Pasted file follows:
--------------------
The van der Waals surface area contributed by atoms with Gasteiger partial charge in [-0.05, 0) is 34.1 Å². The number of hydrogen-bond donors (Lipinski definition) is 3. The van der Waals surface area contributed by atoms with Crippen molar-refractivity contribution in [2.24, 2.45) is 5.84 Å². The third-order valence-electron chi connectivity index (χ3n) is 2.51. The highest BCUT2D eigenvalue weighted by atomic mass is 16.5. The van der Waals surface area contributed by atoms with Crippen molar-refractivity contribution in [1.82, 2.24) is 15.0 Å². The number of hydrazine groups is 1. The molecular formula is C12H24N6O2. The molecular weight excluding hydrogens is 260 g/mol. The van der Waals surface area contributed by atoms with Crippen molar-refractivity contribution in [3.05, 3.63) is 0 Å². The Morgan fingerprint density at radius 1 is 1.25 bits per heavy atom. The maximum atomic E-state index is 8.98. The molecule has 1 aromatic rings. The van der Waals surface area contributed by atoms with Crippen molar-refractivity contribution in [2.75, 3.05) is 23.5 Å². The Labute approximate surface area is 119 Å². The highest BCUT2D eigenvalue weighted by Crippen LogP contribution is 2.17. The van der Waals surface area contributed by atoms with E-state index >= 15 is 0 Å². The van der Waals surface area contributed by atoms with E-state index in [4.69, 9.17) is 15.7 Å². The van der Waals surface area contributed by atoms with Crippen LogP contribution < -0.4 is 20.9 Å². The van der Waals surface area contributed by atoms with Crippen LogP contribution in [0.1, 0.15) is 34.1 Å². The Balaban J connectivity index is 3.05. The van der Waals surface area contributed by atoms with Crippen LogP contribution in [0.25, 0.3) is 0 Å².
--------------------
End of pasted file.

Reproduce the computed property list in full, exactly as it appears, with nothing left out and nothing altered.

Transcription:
The van der Waals surface area contributed by atoms with Gasteiger partial charge in [-0.05, 0) is 34.1 Å². The number of hydrogen-bond donors (Lipinski definition) is 3. The van der Waals surface area contributed by atoms with Crippen molar-refractivity contribution in [2.24, 2.45) is 5.84 Å². The third-order valence-electron chi connectivity index (χ3n) is 2.51. The highest BCUT2D eigenvalue weighted by atomic mass is 16.5. The van der Waals surface area contributed by atoms with Crippen molar-refractivity contribution in [1.82, 2.24) is 15.0 Å². The number of hydrazine groups is 1. The molecular formula is C12H24N6O2. The molecular weight excluding hydrogens is 260 g/mol. The van der Waals surface area contributed by atoms with Crippen molar-refractivity contribution in [3.05, 3.63) is 0 Å². The Morgan fingerprint density at radius 1 is 1.25 bits per heavy atom. The maximum atomic E-state index is 8.98. The molecule has 1 aromatic rings. The van der Waals surface area contributed by atoms with Crippen molar-refractivity contribution in [2.75, 3.05) is 23.5 Å². The Labute approximate surface area is 119 Å². The highest BCUT2D eigenvalue weighted by Crippen LogP contribution is 2.17. The van der Waals surface area contributed by atoms with E-state index >= 15 is 0 Å². The van der Waals surface area contributed by atoms with E-state index in [4.69, 9.17) is 15.7 Å². The van der Waals surface area contributed by atoms with Crippen LogP contribution < -0.4 is 20.9 Å². The van der Waals surface area contributed by atoms with Crippen LogP contribution in [0.1, 0.15) is 34.1 Å². The Balaban J connectivity index is 3.05. The van der Waals surface area contributed by atoms with Crippen LogP contribution in [0.25, 0.3) is 0 Å².